Bourjois

From Wikipedia, the free encyclopedia
Jump to navigation Jump to search
Bourjois
Public
Industry Beauty
Founded 1863 in Paris, France
Headquarters Puteaux, France
Products Fragrance
Cosmetics
Skin care
Owner Coty, Inc.
Website www.bourjois.fr

Bourjois is a French cosmetics company currently owned by the American group Coty Inc. Bourjois creates make-up, fragrance and skincare products, which are sold in approximately 23 000 points of sales in more than 50 countries worldwide, as of 2015.[1] The brand was born in 1862 into the world of Paris' scene of theater and performing arts with the creation of the round-shaped face powder by Joseph-Albert Ponsin. More than 150 years later, Bourjois continues to innovate and create tasteful and accessible products in order to allow the modern women express her inner style and personality.[2]

History[edit]

  • 1862: Actor Joseph-Albert Ponsin created a skin product that would whiten the skin of artists, actors and actresses from theater and boulevard companies, to replace the greasy stage makeup in use by theatre artists.[3]
  • 1863: Ponsin launched his makeup company by preparing make up and perfume for actors and actresses.[4]
  • 1868: Alexandre-Napoleon Bourjois, a partner in the company was entrusted with Ponsin's entire activity.[5]
  • 1879: Word spread beyond theatre about their products and with the creation of a Java Rice Powder, a product to lighten the skin and leave it velvety, their target market widened to women and extended to the mass market worldwide.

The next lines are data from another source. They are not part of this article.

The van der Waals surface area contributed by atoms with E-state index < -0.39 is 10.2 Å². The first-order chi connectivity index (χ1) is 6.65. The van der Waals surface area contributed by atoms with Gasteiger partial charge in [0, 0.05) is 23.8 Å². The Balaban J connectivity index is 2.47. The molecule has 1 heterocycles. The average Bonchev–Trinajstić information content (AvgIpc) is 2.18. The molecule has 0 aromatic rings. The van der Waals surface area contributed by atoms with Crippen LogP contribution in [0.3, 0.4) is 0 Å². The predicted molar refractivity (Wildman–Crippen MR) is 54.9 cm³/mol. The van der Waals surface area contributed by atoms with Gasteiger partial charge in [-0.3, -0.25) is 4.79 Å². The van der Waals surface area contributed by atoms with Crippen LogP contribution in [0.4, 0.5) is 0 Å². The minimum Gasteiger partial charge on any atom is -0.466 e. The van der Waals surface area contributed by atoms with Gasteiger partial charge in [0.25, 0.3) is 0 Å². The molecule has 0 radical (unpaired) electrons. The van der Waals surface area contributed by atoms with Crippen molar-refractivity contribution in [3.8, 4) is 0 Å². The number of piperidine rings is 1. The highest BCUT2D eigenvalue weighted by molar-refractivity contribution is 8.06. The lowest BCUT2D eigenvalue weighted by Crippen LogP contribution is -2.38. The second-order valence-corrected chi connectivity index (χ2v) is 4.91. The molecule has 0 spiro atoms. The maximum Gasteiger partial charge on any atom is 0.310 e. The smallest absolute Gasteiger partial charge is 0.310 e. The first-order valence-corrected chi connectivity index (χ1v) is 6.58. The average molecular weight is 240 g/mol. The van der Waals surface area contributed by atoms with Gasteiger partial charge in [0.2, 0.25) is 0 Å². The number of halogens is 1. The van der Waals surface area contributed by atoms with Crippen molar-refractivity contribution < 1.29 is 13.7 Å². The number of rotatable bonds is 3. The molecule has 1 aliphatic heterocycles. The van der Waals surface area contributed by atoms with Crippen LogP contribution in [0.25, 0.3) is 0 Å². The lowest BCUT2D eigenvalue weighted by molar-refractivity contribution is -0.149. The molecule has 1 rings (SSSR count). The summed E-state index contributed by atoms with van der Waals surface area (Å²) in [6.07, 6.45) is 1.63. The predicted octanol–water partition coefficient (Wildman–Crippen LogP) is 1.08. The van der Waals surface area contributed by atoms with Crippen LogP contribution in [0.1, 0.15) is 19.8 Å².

• 1917: Pierre Wertheimer and his brother Paul took over the directorship of the company. The Wertheimer family, holders of the Chanel group, would own Bourjours for nearly 100 years.
  • 1924: The first perfume of Bourjois, Mon Parfum, was designed by Ernest Beaux, the perfumer most famous for creating Chanel No. 5.[6]
  • 1928: Bourjois created its most iconic perfume, Soir de Paris. The blue bottled perfume was a great success in the United States, where it was called Evening in Paris. It was one of the most popular fragrances during World War II is highly valued by collectors nowadays.[7]
  • 1936: As women had started their fight of independence; Bourjois adapted to suit their market by promoting the use of make up for personal pleasure and to affirm personality. The company supported women's right to vote by one of its campaigns while the idea was still justa discussion in the French parliament.[8]
  • 1938: Constantin Weriguine was hired as a perfumer at Bourjois. He would go on to create fragrances such as Mais Oui (1938), Ramage (1951) and Glamour (1953) for the company.
  • 1960: By this time Bourjois had developed a variety of perfumes, gift boxes, kits and make up products.
  • 2014: In April 2015, the American group Coty Inc. bought Bourjois from the brothers Wertheimer for approximately 239 million American dollars.[9]

References[edit]

External links[edit]